Combined Reviews: Past the Shallows by Favell Parrett

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past_the_shallows.jpg    Past the Shallows
Favell Parrett

[This novel has been shortlisted for the 2012 Miles Franklin Award.]

From the publisher's page:
Hauntingly beautiful and told with an elegant simplicity, this is the story of two brothers growing up in a fractured family on the wild Tasmanian coast. The consequences of their parents' choices shape their lives and ultimately bring tragedy to them all.

Harry and Miles live with their father, an abalone fisherman, on the south-east coast of Tasmania. With their mum dead, they are left to look after themselves. When Miles isn't helping out on the boat they explore the coast and Miles and his older brother, Joe, love to surf. Harry is afraid of the water.

Everyday their dad battles the unpredictable ocean to make a living. He is a hard man, a bitter drinker who harbours a devastating secret that is destroying him. Unlike Joe, Harry and Miles are too young to leave home and so are forced to live under the dark cloud of their father's mood, trying to stay as invisible as possible whenever he is home. Harry, the youngest, is the most vulnerable and it seems he bears the brunt of his father's anger.


Juliette Hughes in "The Brisbane Times": "It's always a good sign when you are looking forward to getting home to read the next chapter in a novel. Past the Shallows, Favel Parrett's first novel, opens lyrically: 'Out past the shallows, past the sandy-bottomed bays, comes the dark water - black and cold and roaring.' As opening sentences go, it's a damn good one, plunging us straight into place. Then Parrett gets down to business, telling the story in a way that is sometimes linear, sometimes impressionistic, yet always clear...This is an impressive debut. Parrett's writing has a real voice, with power to evoke feeling, place and character. She is capable of refreshing narrative clarity, yet at other times surprises with an intense lyricism that is never self-indulgent. Everyone is put to the test - pushed to the edge physically and spiritually in a series of events and revelations that affect not only the characters but also the reader. This book is that rare thing, a finely crafted literary novel that is genuinely moving and full of heart."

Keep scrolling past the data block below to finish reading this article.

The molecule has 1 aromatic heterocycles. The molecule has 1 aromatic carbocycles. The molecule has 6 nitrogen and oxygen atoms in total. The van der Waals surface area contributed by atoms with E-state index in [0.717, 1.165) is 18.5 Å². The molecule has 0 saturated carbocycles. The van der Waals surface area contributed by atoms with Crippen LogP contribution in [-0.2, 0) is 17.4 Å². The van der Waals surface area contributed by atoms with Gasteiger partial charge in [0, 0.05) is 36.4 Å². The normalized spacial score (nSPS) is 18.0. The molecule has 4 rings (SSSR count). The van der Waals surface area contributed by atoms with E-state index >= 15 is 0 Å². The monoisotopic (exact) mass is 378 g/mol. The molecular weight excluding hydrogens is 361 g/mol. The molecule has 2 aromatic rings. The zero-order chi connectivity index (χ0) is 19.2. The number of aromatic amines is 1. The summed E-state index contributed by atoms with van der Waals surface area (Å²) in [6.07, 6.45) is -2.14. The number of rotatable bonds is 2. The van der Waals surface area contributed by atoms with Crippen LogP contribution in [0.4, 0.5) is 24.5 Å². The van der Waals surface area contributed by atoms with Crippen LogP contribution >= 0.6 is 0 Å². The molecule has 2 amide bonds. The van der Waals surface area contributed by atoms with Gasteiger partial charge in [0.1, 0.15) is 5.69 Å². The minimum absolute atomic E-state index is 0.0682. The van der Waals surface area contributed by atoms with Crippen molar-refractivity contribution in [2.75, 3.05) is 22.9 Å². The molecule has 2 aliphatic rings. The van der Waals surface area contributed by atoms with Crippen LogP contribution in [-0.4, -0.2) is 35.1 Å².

Louise Swinn in "The Australian": "It is not hard to see why Favel Parrett was awarded a mentorship by the Australian Society of Authors while writing Past the Shallows, for this is an unequivocally strong debut novel...Past the Shallows is recognisable in many ways, from structure to character types and atmosphere. Set on the coast in an outdoor landscape that is familiar, where phones and computers aren't much part of life, it is in many ways a timeless place. It is a story existing almost as far from the contemporary world as it's possible to write, traditional as it is in plot and setting...And, interestingly, this novel by a woman about a family of men, pitching to a female-dominated fiction readership, is almost devoid of female characters...Parrett has the confidence and ability to leave out some of the story so that the tale's full heft is a gradual revelation. Her skill at weaving the plot combined with her understanding of the nuances of the internal workings of her characters means there is some grey where, in lesser hands, it might easily have just been black and white. That there can exist in the reader a shred of pity for the father at the conclusion of the novel is testament to Parrett's good judgment as a storyteller."

Rachel Edwards on ABC Radio National's "Book Show": "Tasmanian fiction has almost become a genre in its own right. It is considered synonymous with the gothic, it features both extreme weather and an extreme natural environment and utilises the physical isolation of the characters as a device for the author to intensify the story. Cate Kennedy' marvellous The World Beneath and most of Richard Flanagan's books tick these boxes and so does Past the Shallows. And it does so successfully...Past the Shallows has a distinct voice, is a carefully crafted story with well formed characters. I loved it to pieces and would counsel the reader not to finish it while in a public place."

Lisa Hill on the "ANZ LitLovers" weblog: "Favel Parrett is one of a new generation of Australian writers, and she has made an impressive debut with her first novel, Past the Shallows. It is raw, tough and uncompromising, and hard to put down: I read it in a single sitting...It is a melancholy novel, but as Robert Drewe says on the cover blurb, it seems real and true, and it 'sweeps you away in its tide'."

Estelle Tang on "3000 Books": "Thanks to Favel Parrett for making me actually start weeping uncontrollably on public transport."


Linda Morris in "The Sydney Morning Herald".

"Booktopia" weblog


The publisher's reading group notes.

The author introducing her novel on YouTube:

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This page contains a single entry by Perry Middlemiss published on May 10, 2012 9:04 PM.

Review: The Wonder of Seldom Seen by J. D. Gregan was the previous entry in this blog.

Elizabeth Harrower Interview is the next entry in this blog.

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